SOUTH PADRE ISLAND, Texas – What started as a dream for more fish has quickly grown as one of the largest efforts to preserve wildlife along the western Gulf of Mexico.
Since 2015, Friends of the RGV Reef has set out to increase fish production of the coast of South Padre Island. By using various approved methods to create a reef, the group prepares for its largest shipment yet.
Curtis Hayungs, Co-Founder, Friends of RGV Reef, “For the next 45 days it’s going to be deploying concrete railroad ties, reef pyramids, cinder blocks to create the largest industrial scale reef currently known in the world.”
For their next deployment they’re preparing an estimate of 16,000 railroad ties, 64,000 cinder blocks, pyramids and concrete.
Richard Kline, Ph.D., Associate professor – UTRGV, “This is the third deployment over several years that have been done. This has just going to be the most massive.”
The project has gathered support from national, state and local sources. Each for their own reasons. Whether it’s helping preserve wildlife, or simply preserving the sport of fishing for future generations. The project has grown and will continue to do so in the upcoming days.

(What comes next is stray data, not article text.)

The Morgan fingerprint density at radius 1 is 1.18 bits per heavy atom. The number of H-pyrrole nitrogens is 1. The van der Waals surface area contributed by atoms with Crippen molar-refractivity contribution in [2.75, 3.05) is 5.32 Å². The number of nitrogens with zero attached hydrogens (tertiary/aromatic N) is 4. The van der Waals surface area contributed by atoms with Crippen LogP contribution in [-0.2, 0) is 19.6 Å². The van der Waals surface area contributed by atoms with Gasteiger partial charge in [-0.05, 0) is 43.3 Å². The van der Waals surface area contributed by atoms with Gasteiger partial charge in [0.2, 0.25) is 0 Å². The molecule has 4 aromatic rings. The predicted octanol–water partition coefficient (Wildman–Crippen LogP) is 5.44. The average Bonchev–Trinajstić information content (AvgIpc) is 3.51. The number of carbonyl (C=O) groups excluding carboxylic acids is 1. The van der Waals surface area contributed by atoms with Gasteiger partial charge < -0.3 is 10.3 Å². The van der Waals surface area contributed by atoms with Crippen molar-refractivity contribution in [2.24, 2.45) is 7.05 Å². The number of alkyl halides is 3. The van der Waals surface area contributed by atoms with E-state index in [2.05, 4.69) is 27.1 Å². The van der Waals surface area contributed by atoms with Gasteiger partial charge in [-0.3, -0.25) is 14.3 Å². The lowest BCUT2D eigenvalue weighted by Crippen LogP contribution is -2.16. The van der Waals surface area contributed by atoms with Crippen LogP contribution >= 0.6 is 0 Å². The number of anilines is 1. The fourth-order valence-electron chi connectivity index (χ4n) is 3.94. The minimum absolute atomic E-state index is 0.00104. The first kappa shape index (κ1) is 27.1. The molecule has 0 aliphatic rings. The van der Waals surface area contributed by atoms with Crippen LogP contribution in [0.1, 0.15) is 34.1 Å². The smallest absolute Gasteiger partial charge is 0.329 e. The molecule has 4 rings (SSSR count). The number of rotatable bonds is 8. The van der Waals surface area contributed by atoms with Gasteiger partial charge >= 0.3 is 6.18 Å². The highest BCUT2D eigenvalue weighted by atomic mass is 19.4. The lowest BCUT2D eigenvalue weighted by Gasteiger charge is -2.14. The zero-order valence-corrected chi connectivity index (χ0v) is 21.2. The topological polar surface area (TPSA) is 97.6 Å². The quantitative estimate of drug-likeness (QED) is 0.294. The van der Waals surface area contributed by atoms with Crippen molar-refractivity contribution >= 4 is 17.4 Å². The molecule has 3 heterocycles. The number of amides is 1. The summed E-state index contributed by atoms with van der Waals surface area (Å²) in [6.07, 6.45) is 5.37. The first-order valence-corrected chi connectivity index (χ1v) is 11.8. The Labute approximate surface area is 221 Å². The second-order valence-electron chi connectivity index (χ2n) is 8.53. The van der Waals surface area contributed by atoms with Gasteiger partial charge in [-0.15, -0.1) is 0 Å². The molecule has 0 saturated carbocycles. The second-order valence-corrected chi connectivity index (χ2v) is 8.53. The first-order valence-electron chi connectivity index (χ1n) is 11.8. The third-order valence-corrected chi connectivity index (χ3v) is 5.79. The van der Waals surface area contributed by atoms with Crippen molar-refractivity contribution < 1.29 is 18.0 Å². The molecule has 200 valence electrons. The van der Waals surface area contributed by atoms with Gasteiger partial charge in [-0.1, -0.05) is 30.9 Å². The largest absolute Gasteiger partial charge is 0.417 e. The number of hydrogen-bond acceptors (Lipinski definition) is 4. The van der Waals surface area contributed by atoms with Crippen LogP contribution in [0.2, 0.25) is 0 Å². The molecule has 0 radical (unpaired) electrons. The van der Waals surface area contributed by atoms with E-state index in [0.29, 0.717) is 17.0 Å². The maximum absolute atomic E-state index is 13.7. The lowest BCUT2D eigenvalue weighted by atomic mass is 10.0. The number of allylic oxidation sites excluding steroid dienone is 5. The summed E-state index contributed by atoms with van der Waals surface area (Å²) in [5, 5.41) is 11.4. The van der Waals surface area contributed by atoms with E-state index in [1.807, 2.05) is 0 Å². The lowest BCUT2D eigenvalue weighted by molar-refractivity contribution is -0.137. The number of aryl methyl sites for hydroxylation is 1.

Curtis Hayungs, “Without this habitat there’s going to very little fish and it’s going to be life or death for them. The reason why we really do this, is for generations and generations to be able to go out and catch the fish.
Richard Kline, “If you go out to the RGV reef you can find 10 fishermen at a time fishing there. Before, when we surveyed it, there was no fish and now there are hundreds of reef patches that fisherman can access to go fishing.
The project will protect local wildlife and create fishing opportunities for the region. Organizers believe it will also allow researchers to come up with models for creating better artificial nursery reefs in the future.